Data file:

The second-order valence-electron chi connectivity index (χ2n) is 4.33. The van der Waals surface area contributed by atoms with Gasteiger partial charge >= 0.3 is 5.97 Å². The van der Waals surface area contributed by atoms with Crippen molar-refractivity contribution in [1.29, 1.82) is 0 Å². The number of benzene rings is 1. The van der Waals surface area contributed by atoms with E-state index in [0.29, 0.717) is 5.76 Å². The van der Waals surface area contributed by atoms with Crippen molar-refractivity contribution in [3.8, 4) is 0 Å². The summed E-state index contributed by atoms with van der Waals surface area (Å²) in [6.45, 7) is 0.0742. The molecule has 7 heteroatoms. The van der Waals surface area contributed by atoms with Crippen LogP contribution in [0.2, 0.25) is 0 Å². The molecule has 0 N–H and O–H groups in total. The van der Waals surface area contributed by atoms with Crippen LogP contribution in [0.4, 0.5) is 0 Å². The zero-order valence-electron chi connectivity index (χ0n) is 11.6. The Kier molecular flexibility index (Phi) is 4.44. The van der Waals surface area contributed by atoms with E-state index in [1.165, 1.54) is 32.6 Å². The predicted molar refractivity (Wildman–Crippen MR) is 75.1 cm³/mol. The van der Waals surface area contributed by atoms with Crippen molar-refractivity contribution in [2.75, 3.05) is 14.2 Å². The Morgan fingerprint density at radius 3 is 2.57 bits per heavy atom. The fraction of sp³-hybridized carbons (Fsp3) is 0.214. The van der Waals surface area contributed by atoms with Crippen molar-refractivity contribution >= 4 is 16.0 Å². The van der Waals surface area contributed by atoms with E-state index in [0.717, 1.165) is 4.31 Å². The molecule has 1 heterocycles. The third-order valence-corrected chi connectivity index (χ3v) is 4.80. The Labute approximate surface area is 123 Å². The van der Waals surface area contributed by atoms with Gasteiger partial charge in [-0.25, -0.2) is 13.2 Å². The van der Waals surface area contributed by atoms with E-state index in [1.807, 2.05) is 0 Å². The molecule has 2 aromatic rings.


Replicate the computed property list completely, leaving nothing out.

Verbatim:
The second-order valence-electron chi connectivity index (χ2n) is 4.33. The van der Waals surface area contributed by atoms with Gasteiger partial charge >= 0.3 is 5.97 Å². The van der Waals surface area contributed by atoms with Crippen molar-refractivity contribution in [1.29, 1.82) is 0 Å². The number of benzene rings is 1. The van der Waals surface area contributed by atoms with E-state index in [0.29, 0.717) is 5.76 Å². The van der Waals surface area contributed by atoms with Crippen molar-refractivity contribution in [3.8, 4) is 0 Å². The summed E-state index contributed by atoms with van der Waals surface area (Å²) in [6.45, 7) is 0.0742. The molecule has 7 heteroatoms. The van der Waals surface area contributed by atoms with Crippen LogP contribution in [0.2, 0.25) is 0 Å². The molecule has 0 N–H and O–H groups in total. The van der Waals surface area contributed by atoms with Crippen LogP contribution in [0.4, 0.5) is 0 Å². The zero-order valence-electron chi connectivity index (χ0n) is 11.6. The Kier molecular flexibility index (Phi) is 4.44. The van der Waals surface area contributed by atoms with E-state index in [1.165, 1.54) is 32.6 Å². The predicted molar refractivity (Wildman–Crippen MR) is 75.1 cm³/mol. The van der Waals surface area contributed by atoms with Crippen molar-refractivity contribution in [2.75, 3.05) is 14.2 Å². The Morgan fingerprint density at radius 3 is 2.57 bits per heavy atom. The fraction of sp³-hybridized carbons (Fsp3) is 0.214. The van der Waals surface area contributed by atoms with Crippen molar-refractivity contribution >= 4 is 16.0 Å². The van der Waals surface area contributed by atoms with E-state index in [0.717, 1.165) is 4.31 Å². The molecule has 1 heterocycles. The third-order valence-corrected chi connectivity index (χ3v) is 4.80. The Labute approximate surface area is 123 Å². The van der Waals surface area contributed by atoms with Gasteiger partial charge in [-0.25, -0.2) is 13.2 Å². The van der Waals surface area contributed by atoms with E-state index in [1.807, 2.05) is 0 Å². The molecule has 2 aromatic rings.